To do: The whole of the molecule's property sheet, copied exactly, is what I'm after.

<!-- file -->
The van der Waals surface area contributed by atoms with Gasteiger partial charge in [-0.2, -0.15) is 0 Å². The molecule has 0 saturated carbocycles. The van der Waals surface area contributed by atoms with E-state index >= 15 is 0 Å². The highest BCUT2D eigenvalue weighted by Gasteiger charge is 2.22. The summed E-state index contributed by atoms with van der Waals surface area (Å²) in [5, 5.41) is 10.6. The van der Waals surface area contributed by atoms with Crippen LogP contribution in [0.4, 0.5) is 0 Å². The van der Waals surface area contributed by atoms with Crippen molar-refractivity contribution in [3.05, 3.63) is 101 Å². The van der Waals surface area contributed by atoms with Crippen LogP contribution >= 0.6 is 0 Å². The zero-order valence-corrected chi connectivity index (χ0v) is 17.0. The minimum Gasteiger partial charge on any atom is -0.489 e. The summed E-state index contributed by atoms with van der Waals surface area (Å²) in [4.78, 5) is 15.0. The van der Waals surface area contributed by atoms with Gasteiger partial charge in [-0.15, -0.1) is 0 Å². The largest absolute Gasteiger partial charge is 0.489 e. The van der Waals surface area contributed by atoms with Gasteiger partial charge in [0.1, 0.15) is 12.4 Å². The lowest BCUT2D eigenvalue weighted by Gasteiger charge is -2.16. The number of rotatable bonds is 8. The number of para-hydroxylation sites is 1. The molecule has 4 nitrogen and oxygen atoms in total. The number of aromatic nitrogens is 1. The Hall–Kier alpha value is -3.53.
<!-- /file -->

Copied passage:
The van der Waals surface area contributed by atoms with Gasteiger partial charge in [-0.2, -0.15) is 0 Å². The molecule has 0 saturated carbocycles. The van der Waals surface area contributed by atoms with E-state index >= 15 is 0 Å². The highest BCUT2D eigenvalue weighted by Gasteiger charge is 2.22. The summed E-state index contributed by atoms with van der Waals surface area (Å²) in [5, 5.41) is 10.6. The van der Waals surface area contributed by atoms with Crippen LogP contribution in [0.4, 0.5) is 0 Å². The van der Waals surface area contributed by atoms with Crippen molar-refractivity contribution in [3.05, 3.63) is 101 Å². The van der Waals surface area contributed by atoms with Crippen LogP contribution >= 0.6 is 0 Å². The zero-order valence-corrected chi connectivity index (χ0v) is 17.0. The minimum Gasteiger partial charge on any atom is -0.489 e. The summed E-state index contributed by atoms with van der Waals surface area (Å²) in [4.78, 5) is 15.0. The van der Waals surface area contributed by atoms with Gasteiger partial charge in [-0.15, -0.1) is 0 Å². The largest absolute Gasteiger partial charge is 0.489 e. The van der Waals surface area contributed by atoms with Gasteiger partial charge in [0.1, 0.15) is 12.4 Å². The lowest BCUT2D eigenvalue weighted by Gasteiger charge is -2.16. The number of rotatable bonds is 8. The number of para-hydroxylation sites is 1. The molecule has 4 nitrogen and oxygen atoms in total. The number of aromatic nitrogens is 1. The Hall–Kier alpha value is -3.53.